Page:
The couple blamed Abha for encouraging her and intruding in their domestic matters. Abha couldn’t take the chance – what if mother really carried out her threat of suicide! Abha knew her conscience would make life hell for her. So she brought the old woman to her own home, thereby earning the tag of ‘Interfering Daughter’. The old lady was full of don’t-let-him-touch-even-my-ashes stuff. Abha was deeply saddened. She knew she was going to lose her brother forever. The blow to his ego would make him see her as the culprit because this was going to earn him a bad name in their circles.
The whole household now revolved around her. All her ailments, real or imaginary, were attended to. She lapped up the attention like a deprived child and blossomed, but soon this lost its charm. She started pining for her son and his family.
When Arjun had refused to kill Karna in the Mahabharata because Karna had been maneuvered by Krishna in a weaponless state, Krishna had started reminding Arjun of the reasons why he should kill Karna: Karna had participated in the killing of Abhimanyu, Karna had done nothing when Draupadi was insulted in the court and so on. That was Lord Krishna, and it was okay for him to do so.
That was Lord Krishna, and it was okay for him to do so.
But if today someone tried remind the old lady of past quarrels, s/he would be condemned of raking up mud. Abha watches mutely, since she is no Krishna. She tries gently to steer her mother away from disturbing memories.
Absence always makes the heart fonder. Suneeta is having a hard time playing Krishna’s role in reverse – to hold Rajeev back, who is almost ready to gravitate towards his mother. The mother too remembers Rajeev’s birthday and wants to call him. She reminisces about how she had celebrated his birthdays in the past.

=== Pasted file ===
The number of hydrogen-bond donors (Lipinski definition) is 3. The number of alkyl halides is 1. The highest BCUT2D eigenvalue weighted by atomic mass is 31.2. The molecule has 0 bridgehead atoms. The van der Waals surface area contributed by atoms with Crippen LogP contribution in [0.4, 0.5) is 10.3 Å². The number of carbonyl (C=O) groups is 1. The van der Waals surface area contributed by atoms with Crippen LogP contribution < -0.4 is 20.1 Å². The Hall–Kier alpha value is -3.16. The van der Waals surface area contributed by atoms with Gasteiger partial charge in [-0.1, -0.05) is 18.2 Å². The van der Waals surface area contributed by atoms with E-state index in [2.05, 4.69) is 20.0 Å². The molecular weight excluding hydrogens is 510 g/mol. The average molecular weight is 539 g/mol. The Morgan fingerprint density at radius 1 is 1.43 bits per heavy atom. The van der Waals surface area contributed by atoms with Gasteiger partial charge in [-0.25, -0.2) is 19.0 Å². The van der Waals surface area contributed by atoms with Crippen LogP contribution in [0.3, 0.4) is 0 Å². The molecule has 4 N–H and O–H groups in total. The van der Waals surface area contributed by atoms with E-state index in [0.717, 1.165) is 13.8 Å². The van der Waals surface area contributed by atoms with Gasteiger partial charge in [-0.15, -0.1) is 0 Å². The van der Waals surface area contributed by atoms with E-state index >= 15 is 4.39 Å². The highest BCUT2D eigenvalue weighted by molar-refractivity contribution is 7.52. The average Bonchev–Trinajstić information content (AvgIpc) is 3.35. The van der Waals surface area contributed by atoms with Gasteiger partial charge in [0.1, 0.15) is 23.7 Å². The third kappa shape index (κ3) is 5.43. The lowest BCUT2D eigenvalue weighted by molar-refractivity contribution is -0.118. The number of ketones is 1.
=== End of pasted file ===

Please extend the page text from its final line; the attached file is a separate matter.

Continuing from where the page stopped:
Pining for what you do not have and overlooking what you have – sums up human nature. Correction: nature of ordinary mortals who have taken in large doses of culture, religiosity, and scriptures. The notion that mothers are to be looked after by sons, not daughters, cripples her – she is too old to analyze the ‘why not’ aspect. She feels she has committed an irreversible mistake. The cultural construct – that dying at her son’s door would have been much better for her next birth than dying at her daughter’s door – haunts her.
Pic credit: Anirudh Rao (Used under a CC license)
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"I chose to go out into the remote, wild, unknown, and make it home," says entrepreneur Kiranjeet Ahluwalia Chaturvedi, who owns Birdsong & Beyond.
The story of my mountain home Birdsong & Beyond started taking shape in 2009, on the internet, the way many stories do these days.
My childhood fascination for a life in the Himalayas led to an internship with a central Himalayan NGO instead of a much prized corporate assignment. But when they offered me a full-time job, I refused. I was overcome by fear and a lack of confidence.
My other longings pulled me away – the longing to fit in, to earn validation from others. By my mid-30s, with all the trappings of a middle-class urban life in place, the call of the snows couldn’t be ignored anymore. So I got to work on it with clearer intentions and a stronger sense of what I needed for myself, and why.
Many Indian elderly are firm believers in enslaving a daughter-in-law in the name of tradition which is actually a tradition of oppression and not of religious faith.
Albeit, the popular culture has interpreted scriptures as suggesting that Kanyadaan is the supreme form of donation given to someone, the connotation that the word donation alludes to definitely objectifies the girl.
Even when the exegesis justify the act of giving away the daughter, considering it a ritual to mark the initiation of the daughter into her husband’s gotra and her becoming the part of his family tree.
There is no denial of the fact that this initiation is not required on the part of the groom thereby formally denoting the end of the filial ties with the daughter as it was popularly instructed to the bride during the Vidai ceremonies: